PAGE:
however occasionally the area of time appears to go backwards and of course it's evolution that drives that process and it does so by expending energy so it doesn't break the laws of thermodynamics in fact everything on the left gets replaced by the stuff on the right you can all remember I'm sure buying photographic film in rolls I bet none of you can remember what one or two of you probably can't come remember the last time we bought a row lat photographic film they'll be usually show four hands at the moment of nutters who still use film but there we go okay what are the future well you all run your own CD pressing plant your own photographic lab and your own printing player press and of course you do it all courtesy of these devices why shouldn't you run your
own factory that makes more factories that's all I could say there's the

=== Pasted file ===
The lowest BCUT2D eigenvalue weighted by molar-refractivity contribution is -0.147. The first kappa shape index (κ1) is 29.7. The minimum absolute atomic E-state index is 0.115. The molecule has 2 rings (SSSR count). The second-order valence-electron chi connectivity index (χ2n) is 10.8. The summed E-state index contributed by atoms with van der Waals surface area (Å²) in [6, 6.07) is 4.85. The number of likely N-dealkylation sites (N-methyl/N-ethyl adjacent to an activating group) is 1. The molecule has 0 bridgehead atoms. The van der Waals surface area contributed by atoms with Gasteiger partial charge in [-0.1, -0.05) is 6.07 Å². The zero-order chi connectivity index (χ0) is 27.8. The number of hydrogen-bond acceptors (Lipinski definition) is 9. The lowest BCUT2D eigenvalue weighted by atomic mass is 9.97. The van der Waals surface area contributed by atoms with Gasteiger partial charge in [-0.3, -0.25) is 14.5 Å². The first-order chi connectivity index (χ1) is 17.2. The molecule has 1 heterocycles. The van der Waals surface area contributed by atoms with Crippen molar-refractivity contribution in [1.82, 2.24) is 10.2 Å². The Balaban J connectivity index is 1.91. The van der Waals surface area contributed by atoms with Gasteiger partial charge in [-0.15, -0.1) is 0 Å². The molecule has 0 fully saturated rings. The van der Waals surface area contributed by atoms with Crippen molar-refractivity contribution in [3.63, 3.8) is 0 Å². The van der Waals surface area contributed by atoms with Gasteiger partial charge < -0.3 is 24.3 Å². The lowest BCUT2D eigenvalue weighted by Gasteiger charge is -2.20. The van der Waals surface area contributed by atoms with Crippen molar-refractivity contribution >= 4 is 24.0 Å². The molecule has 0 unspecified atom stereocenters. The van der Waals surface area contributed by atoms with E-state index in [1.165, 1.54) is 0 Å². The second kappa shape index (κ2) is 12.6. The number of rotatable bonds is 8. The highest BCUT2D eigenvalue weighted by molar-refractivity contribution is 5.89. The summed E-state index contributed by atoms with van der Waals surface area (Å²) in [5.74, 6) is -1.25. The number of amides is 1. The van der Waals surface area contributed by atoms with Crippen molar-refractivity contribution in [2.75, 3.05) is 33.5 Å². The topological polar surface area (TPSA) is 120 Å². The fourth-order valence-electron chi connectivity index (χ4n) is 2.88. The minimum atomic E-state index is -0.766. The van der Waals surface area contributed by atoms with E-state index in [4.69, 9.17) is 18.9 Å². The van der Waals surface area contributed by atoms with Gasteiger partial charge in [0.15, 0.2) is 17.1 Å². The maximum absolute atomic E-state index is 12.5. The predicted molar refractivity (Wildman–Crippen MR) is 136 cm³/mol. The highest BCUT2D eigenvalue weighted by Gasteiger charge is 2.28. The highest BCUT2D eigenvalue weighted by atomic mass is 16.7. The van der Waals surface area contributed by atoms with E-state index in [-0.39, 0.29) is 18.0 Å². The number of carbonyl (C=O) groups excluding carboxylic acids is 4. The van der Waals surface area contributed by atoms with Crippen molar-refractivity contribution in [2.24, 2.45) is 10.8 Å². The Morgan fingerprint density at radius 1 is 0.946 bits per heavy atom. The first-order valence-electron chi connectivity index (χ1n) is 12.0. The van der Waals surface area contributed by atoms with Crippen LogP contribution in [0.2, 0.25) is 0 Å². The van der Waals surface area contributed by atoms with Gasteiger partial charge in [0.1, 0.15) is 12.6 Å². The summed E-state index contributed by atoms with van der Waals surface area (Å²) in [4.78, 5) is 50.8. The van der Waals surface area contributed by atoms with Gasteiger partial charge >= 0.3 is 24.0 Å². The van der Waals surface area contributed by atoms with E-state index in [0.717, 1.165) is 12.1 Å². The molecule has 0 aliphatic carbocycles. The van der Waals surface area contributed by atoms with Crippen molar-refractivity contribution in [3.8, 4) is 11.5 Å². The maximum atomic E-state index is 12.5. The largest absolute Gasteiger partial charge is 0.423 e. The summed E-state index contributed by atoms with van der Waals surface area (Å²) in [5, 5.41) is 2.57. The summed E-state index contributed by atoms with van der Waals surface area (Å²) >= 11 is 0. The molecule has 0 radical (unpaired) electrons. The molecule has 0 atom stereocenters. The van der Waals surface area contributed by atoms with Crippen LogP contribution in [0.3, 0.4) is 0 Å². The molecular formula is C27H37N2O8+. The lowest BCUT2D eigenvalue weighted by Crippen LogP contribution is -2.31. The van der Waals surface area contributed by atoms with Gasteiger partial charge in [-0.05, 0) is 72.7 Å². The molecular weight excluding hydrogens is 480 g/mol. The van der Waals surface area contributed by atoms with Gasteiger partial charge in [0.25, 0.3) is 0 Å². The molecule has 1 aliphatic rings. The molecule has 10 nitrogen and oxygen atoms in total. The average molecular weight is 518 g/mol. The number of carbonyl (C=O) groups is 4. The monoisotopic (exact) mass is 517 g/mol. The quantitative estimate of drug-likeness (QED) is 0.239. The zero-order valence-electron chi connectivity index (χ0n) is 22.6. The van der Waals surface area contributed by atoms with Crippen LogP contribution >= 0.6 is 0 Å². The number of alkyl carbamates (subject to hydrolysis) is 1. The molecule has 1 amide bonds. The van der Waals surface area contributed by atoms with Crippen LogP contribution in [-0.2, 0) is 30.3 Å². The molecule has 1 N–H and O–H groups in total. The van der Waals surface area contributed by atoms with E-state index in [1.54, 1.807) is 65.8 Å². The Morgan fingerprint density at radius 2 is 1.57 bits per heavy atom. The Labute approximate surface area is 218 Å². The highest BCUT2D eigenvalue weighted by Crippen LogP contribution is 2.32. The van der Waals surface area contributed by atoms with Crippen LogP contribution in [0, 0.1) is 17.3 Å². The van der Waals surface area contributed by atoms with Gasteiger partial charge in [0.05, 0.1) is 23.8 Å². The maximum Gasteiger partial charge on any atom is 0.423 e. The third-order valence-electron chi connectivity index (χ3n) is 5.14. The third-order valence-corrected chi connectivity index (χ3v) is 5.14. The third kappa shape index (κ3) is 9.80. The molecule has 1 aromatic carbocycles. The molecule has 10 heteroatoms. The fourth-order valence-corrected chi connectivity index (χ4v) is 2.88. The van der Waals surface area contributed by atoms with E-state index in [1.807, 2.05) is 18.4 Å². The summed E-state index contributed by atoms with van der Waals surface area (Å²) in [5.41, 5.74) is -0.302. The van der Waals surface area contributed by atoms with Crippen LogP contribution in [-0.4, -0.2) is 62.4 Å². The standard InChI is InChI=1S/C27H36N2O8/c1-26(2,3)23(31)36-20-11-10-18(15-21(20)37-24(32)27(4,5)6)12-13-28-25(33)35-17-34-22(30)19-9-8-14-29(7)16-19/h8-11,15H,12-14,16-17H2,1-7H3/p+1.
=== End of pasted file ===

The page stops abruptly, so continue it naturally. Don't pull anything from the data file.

website front have a look thank you very much indeed has how long have you got for questions or anytime couple of minutes okay yeah if anyone's got a question yep all right sorry I stand corrected clearly they must be they must really exist and the second law of thermodynamics is nonsense as demonstrated by ebay anyone else sorry I louder yep well there are two ways you can go about printing PCBs we're not quite I I heard it sorry for everybody else's benefit you said what about other materials in particular printing PCBs there are two ways we think that there might be possible to make PCBs one is a fairly obvious way of putting a cutting head in the machine and milling or PCBs and I've actually got a design for that which I haven't finished I need to get on with it that will use a dremel and the flexible extension cable you can get with the dremel to allow you to mill the PCB in the machine and that will make a conventional PCB and that should work fairly straightforwardly I think the other a more interesting way is to have a material that's electrically conductive and to deposit that with a machine and in fact I've just taken on a research student to work on precisely that problem and other problems he's already got several conducting pastes and he's got the design for a paste extruder that was based on the paste extruder called the thruster udah that the MakerBot guys did and so we'd be putting those together in the veil you fell in your future whether they actually allow us to make a PCB that works is something that'll be interesting to see but are you planning to hold any events this year to help people build reprap but not me personally but there are a number that are going on I'm afraid that my time is pretty much occupied by running the project in developing the machine and coming to events like this which thank you again so there will be several for example I know University in Scotland that is running a series of courses on building these machines for school teachers so there are lots of events like that that other people are organising since the machine builds objects in layers what are the physical limitations on the kind of objects that you can make well the principal limitation is the resolution machine I mentioned that it's accurate to appoint one of a millimeter that's in the x and y the horizontal plane you can set the thickness of the layers but typically the thickness that we use to build most objects is point three of a millimeter so it's actually rather coarse are in the vertical direction than the horizontal rection now that's ok for making most part but it's not for example as accurate as a conventional machine tool that cuts metal that will be 10 times more accurate than this machine so that's one aspect of the limitation the other is at the moment the machine works with thermoplastics we're fairly sure that we can move it indeed we're going we're designing a head changes so the machine can swap heads and work with different materials inside itself automatically we can move it so it'll work with any material that's a paste at room temperature so it'll be things like ceramic slip for example we'll be able to make objects in ceramic slip which you will then be able to fire in a kill and you'll then have a refractory object that will withstand high temperatures the conducting pastes I already mentioned in response to the previous question another material that will work quite well and machine we know this from the fab at home project is silicone rubber you can extrude that as a paste and build flexible objects with it and that's actually rather useful because you can make objects that are rigid in one area and flexible in another area so you've got a single entity which has a built-in hinge or whatever it might be or a built in spring and that's unvarying you can do with silicon very useful used to make seals which are either water or gas type so so that'll be convenient as well no well short answer your question is I'm not doing anything to improve the resolution because it's good enough for me but i would love to encourage the community to improve the resolution there are a number of different ways you could go about doing it you mentioned feedback you could certainly put servos in place of the stepper motors and then the resolution the machine would depend upon the PID control you did on the servos and the measuring device that you use for measuring the linear movement you can certainly get very accurate magnetic rotary encoders now from a company in Austria you can get rotary encoders that will do 4096 steps per revolution for example and that would allow us to make a very accurate machine indeed if we incorporated those into it